Cross My Heart (2017 film)
|Cross My Heart|
|Les Rois mongols|
|Directed by||Luc Picard|
|Produced by||Stéphanie Pages|
|Written by||Nicole Bélanger|
|Based on||Salut mon roi mongol! by Nicole Bélanger|
|Music by||Viviane Audet|
|Edited by||Carmen Mélanie Pépin|
|Distributed by||Telefiction Distribution|
Set in 1970, the film centres on Manon (Milya Corbeil-Gauvreau), a young girl who is staying with her aunt and uncle (Jean-François Boudreau and Julie Ménard) as her father is dying of cancer and her mother is struggling with depression. Scared that she may be taken by children's aid and separated from her younger brother Mimi (Anthony Bouchard), she takes inspiration from the contemporaneous October crisis and kidnaps elderly neighbour Rose (Clare Coulter) so that she, Mimi and their cousins Martin (Henri Picard) and Denis (Alexis Guay) can safely travel to an isolated rural cabin where Manon hopes to live free of parental interference.
The film was selected at the prestigious Berlin International Film Festival in 2018.
During the October Crisis, when the Front de libération du Québec kidnap Canada's British ambassador James Cross and then the Quebec cabinet minister Pierre Laporte, Manon is a young girl in an impoverished Montreal family. Her father is suffering from cancer, and while her mother is suffering a nervous breakdown, she takes over the bulk of responsibility in caring for her younger brother, Mimi. The two children spend most of their time at the house of their aunt and uncle Simone and Gaston, with their cousins Martin and Denis. Observing the FLQ Manifesto read on the news, Manon is unable to understand if the FLQ are good or bad, and the conservative Gaston argues with his revolutionary son, Paul. Feeling neglected, Manon writes her own "manifesto" on children's rights. Manon and Mimi overhear they will be placed in a foster home. Seeking to avert this, Manon decides, based on the news, that taking a hostage is the way to get what one wants. She and Martin plot kidnapping an elderly woman, Mrs. Robinson, and write a ransom letter threatening to execute her unless demands are met, signing it the "Family Cell". Manon decides to omit mention of the foster home until their second "communique". They convince Mimi of the appeal of the plan by telling him he will finally have a "grandmother". Martin and Manon appear at Mrs. Robinson's house in Halloween costumes, and successfully seize and drug her. Manon, Martin, Denis and Mimi then take her to an unused cabin in Saint-Zénon, Quebec.
With the four children missing, the police are contacted. Paul soon emerges as the suspect in kidnapping the four children when the police find he has a collection of revolutionary literature, including White Niggers of America. Neither the family nor police know where Paul is. At Saint-Zénon, when Mrs. Robinson wakes up, the children realize she only speaks English, and the French-speaking children can only communicate with her in a very limited way. When Mrs. Robinson begins to have heart issues, Manon and Martin also realize she requires medication and is running low on pills. They visit a pharmacy, but the pharmacist is unwilling to fill a Montreal subscription.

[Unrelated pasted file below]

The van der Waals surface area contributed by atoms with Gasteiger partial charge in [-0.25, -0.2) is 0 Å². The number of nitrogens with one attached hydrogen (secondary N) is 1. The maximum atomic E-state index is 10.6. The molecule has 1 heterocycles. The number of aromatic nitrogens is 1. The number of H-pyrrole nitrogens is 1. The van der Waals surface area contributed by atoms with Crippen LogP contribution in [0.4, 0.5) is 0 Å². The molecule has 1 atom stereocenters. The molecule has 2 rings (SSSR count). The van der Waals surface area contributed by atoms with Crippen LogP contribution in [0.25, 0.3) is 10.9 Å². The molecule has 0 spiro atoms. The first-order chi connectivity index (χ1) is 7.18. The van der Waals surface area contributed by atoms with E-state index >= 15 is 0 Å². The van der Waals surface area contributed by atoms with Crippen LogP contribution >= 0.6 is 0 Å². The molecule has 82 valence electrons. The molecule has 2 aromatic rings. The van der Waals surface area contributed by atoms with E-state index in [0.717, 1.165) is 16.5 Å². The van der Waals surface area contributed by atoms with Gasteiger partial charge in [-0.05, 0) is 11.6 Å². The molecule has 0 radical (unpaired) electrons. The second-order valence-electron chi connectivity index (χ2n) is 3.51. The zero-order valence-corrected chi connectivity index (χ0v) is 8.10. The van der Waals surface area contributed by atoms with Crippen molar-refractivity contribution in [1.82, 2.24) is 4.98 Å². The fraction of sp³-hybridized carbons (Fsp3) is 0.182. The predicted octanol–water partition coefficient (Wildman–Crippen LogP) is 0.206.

The children are able to communicate to Mrs. Robinson that they want a grandmother, and Mrs. Robinson is willing to read to Mimi and Denis and bake them a cake. However, the pharmacist sees a newspaper article about the four missing children, and recognizing Manon and Martin, alert the police. The police head to Saint-Zénon to arrest Paul, but do not find him there. They take the children into custody, while Mrs. Robinson, having a heart attack, is taken out on an ambulance. Paul is located in prison, arrested after the federal government invoked the War Measures Act.
Manon and Mimi's father dies and Mrs. Robinson attends the funeral. Mimi is then transferred to a foster home, while Manon is placed in a centre for juvenile delinquents. When a social worker accidentally leaves Mimi's new address and the centre's keys in front of Manon, Manon uses them to escape and travel to the foster home. She picks up Mimi in the night, promising to take him to Disneyland, and the two siblings set out on foot.
|Award||Date of ceremony||Category||Recipient(s)||Result||Ref(s)|
|Canadian Screen Awards||11 March 2018||Best Supporting Actress||Clare Coulter||Nominated|||
|Best Adapted Screenplay||Nicole Bélanger||Nominated|
|Best Art Direction / Production Design||Guillaume Couture||Nominated|
|Best Costume Design||Brigitte Desroches||Nominated|
|Best Sound||Pierre Bertrand, Stéphane Bergeron, Shaun-Nicholas Gallagher and Maxime Potvin||Nominated|
|Best Original Score||Viviane Audet, Robin-Joël Cool and Alexis Martin||Nominated|
|Prix Iris||3 June 2018||Best Film||Stéphanie Pages and Luc Chatelain||Nominated|||
|Best Director||Luc Picard||Nominated|
|Best Screenplay||Nicole Bélanger||Won|
|Best Cinematography||Francois Dutil||Nominated|
|Best Art Direction||Guillaume Couture||Nominated|
|Best Costume Design||Brigitte Desroches||Nominated|
|Best Hairstyling||Jean-Luc Lapierre and Denis Parent||Nominated|
|Best Casting||Emanuelle Beaugrand-Champagne, Nathalie Boutrie and Frédérique Proulx||Won|||
- "Les rois mongols: à hauteur d'enfant". La Presse, September 22, 2017.
- «Les rois mongols»: il était une fois dans l’Est. Le Devoir, September 23, 2017.
- "Nicole Bélanger - Les rois mongols: une ado rebelle raconte la crise d’Octobre". Le Journal de Québec, September 10, 2017.
- Boulanger, Luc (January 16, 2018). "Le Québec brille par les finalistes des prix Écrans canadiens". La Presse.
- "FINALISTES GALA 2018". Prix Iris. 10 April 2018. Retrieved 10 April 2018.
- "Les affamés et Robin Aubert triomphent au Gala Québec Cinéma". Radio-Canada. 3 June 2018. Retrieved 3 June 2018.
- Pradier, Samuel (29 May 2018). "Gala Artisans Québec Cinéma: cinq Iris pour «Les affamés»". Le Journal de Montreal. Retrieved 31 May 2018.